We generally have a flat rate for repairs.
Definitely, all around everywhere, things have slowed down in the last three years. You find that people are holding onto older bikes and rejuvenating them more than a few years ago.
There’s definitely a big crowd getting the older bikes, especially from the kerbside, or tip sort of bike and bringing them back to life. Or older bikes that are in sheds, getting them back going again, there’s definitely more of a push on that. We’ll fix anything. We’ll just put a price on it. If people want to go ahead, we’ll do it.
The middle, main service we do is a $60 service, plus parts. We quote each job, but we do go through to a $150 service if it takes a bit longer and it’s bearings in the hubs and everything.
Ray Appleby Avanti Plus
Business is great! It’s a great business to be in. That’s a little bit… (tongue in cheek). It’s not the business it used to be, but it’s still a great business.
We’ve been here since 1988 so it’s been 24 years. (The main changes have been…) The proliferation of outlets. Local outlets and more recently online outlets. The blurring of wholesale and retail and the increase of information that people now have, whether it’s correct or not. There are a lot more experts, or so called experts out there.
We’ve had a huge increase in the number of people riding bikes, and more recreational people riding bikes as well.
The number of people riding bikes who don’t really necessarily know the joy of riding bikes as we used to know it. They’d probably see it as a joy in riding their little loops and going to the coffee shop and talking about the latest gear is what cycling’s about.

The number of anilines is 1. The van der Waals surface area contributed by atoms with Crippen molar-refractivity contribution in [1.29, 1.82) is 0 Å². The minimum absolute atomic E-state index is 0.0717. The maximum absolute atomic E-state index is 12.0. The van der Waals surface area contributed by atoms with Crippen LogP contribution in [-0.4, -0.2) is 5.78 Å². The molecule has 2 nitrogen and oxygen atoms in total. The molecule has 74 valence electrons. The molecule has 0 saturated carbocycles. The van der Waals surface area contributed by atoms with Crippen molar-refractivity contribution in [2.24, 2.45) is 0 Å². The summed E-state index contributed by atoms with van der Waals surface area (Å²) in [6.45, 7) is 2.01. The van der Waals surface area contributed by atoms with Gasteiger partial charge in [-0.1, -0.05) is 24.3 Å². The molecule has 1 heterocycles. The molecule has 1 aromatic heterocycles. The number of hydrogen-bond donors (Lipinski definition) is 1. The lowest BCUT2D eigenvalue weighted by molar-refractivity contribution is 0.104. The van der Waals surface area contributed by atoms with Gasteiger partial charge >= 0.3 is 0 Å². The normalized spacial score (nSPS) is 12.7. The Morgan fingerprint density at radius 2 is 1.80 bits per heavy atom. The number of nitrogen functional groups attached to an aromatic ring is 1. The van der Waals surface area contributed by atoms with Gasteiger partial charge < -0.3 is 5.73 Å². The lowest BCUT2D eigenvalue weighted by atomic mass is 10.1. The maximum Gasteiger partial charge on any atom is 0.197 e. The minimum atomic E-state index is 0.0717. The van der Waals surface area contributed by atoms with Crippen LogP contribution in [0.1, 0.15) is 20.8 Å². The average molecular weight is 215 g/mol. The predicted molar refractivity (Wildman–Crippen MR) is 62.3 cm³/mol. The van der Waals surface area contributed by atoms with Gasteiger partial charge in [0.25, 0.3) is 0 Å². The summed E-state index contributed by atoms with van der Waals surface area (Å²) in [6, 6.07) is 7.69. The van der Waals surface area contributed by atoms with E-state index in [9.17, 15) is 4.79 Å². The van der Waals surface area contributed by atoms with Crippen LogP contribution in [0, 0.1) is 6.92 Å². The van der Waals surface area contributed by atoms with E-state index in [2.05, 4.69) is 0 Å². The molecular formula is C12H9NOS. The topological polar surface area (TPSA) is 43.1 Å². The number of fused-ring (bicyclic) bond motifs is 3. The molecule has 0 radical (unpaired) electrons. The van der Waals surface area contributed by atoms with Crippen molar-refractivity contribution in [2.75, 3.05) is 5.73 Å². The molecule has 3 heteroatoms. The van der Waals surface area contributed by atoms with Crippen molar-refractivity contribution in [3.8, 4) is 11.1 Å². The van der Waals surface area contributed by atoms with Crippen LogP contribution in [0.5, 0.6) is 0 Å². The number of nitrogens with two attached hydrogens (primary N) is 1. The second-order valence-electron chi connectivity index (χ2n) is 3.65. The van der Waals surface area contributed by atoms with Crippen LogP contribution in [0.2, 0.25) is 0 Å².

But I think because of the traffic and regulations, it hasn’t taken it away fully, but it’s harder to find great cycling experiences now, I think.
The pleasure of being able to get out for longer rides, to get away from the normal city loops—I think a lot of people aren’t really aware of it. We run a few weekends away where people really love to be able to ride further away from the city and ride over different terrain. A lot of the time people are locked into riding set little routes that are commonplace and accessible to cycling, I suppose.
We don’t always charge an hourly rate (for mechanical work) but we normally charge around $60 or $70 per hour. For a general service, we charge $99.
It’s been reasonably good actually. We’ve had a fairly good winter. We’ve had a couple of flat spots like most people do, but I think we did alright.
We’re branching out a little bit. We’ve done a lot of research into the ebike market so we’ve had a bit of growth in that area.